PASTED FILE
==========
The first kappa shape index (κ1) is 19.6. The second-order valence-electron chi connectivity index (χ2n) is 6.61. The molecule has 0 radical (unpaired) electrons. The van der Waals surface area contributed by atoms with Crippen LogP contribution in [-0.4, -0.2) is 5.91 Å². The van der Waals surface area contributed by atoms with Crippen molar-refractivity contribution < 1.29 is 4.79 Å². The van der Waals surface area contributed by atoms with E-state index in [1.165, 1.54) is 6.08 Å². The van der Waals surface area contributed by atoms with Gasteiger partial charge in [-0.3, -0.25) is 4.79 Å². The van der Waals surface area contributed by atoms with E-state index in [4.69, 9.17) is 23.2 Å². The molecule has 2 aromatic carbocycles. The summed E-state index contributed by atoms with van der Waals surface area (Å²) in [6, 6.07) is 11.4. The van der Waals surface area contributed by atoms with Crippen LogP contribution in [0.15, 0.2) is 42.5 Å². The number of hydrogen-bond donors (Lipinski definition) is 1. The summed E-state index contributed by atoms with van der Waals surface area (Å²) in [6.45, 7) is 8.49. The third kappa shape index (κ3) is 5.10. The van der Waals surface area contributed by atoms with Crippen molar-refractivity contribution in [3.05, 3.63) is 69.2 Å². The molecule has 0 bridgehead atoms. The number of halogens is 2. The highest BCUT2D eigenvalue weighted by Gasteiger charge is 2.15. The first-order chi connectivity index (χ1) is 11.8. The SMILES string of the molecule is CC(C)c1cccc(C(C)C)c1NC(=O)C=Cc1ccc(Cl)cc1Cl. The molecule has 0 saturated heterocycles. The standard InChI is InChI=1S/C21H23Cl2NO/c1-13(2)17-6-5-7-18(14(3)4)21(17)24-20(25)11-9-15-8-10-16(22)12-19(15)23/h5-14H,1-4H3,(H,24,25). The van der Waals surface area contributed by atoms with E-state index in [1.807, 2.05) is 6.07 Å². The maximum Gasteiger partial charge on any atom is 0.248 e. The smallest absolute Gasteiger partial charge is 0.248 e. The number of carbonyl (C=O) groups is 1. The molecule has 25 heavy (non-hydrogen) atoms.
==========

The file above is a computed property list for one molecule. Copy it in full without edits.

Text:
The first kappa shape index (κ1) is 19.6. The second-order valence-electron chi connectivity index (χ2n) is 6.61. The molecule has 0 radical (unpaired) electrons. The van der Waals surface area contributed by atoms with Crippen LogP contribution in [-0.4, -0.2) is 5.91 Å². The van der Waals surface area contributed by atoms with Crippen molar-refractivity contribution < 1.29 is 4.79 Å². The van der Waals surface area contributed by atoms with E-state index in [1.165, 1.54) is 6.08 Å². The van der Waals surface area contributed by atoms with Gasteiger partial charge in [-0.3, -0.25) is 4.79 Å². The van der Waals surface area contributed by atoms with E-state index in [4.69, 9.17) is 23.2 Å². The molecule has 2 aromatic carbocycles. The summed E-state index contributed by atoms with van der Waals surface area (Å²) in [6, 6.07) is 11.4. The van der Waals surface area contributed by atoms with Crippen LogP contribution in [0.15, 0.2) is 42.5 Å². The number of hydrogen-bond donors (Lipinski definition) is 1. The summed E-state index contributed by atoms with van der Waals surface area (Å²) in [6.45, 7) is 8.49. The third kappa shape index (κ3) is 5.10. The van der Waals surface area contributed by atoms with Crippen molar-refractivity contribution in [3.05, 3.63) is 69.2 Å². The molecule has 0 bridgehead atoms. The number of halogens is 2. The highest BCUT2D eigenvalue weighted by Gasteiger charge is 2.15. The first-order chi connectivity index (χ1) is 11.8. The SMILES string of the molecule is CC(C)c1cccc(C(C)C)c1NC(=O)C=Cc1ccc(Cl)cc1Cl. The molecule has 0 saturated heterocycles. The standard InChI is InChI=1S/C21H23Cl2NO/c1-13(2)17-6-5-7-18(14(3)4)21(17)24-20(25)11-9-15-8-10-16(22)12-19(15)23/h5-14H,1-4H3,(H,24,25). The van der Waals surface area contributed by atoms with E-state index in [1.807, 2.05) is 6.07 Å². The maximum Gasteiger partial charge on any atom is 0.248 e. The smallest absolute Gasteiger partial charge is 0.248 e. The number of carbonyl (C=O) groups is 1. The molecule has 25 heavy (non-hydrogen) atoms.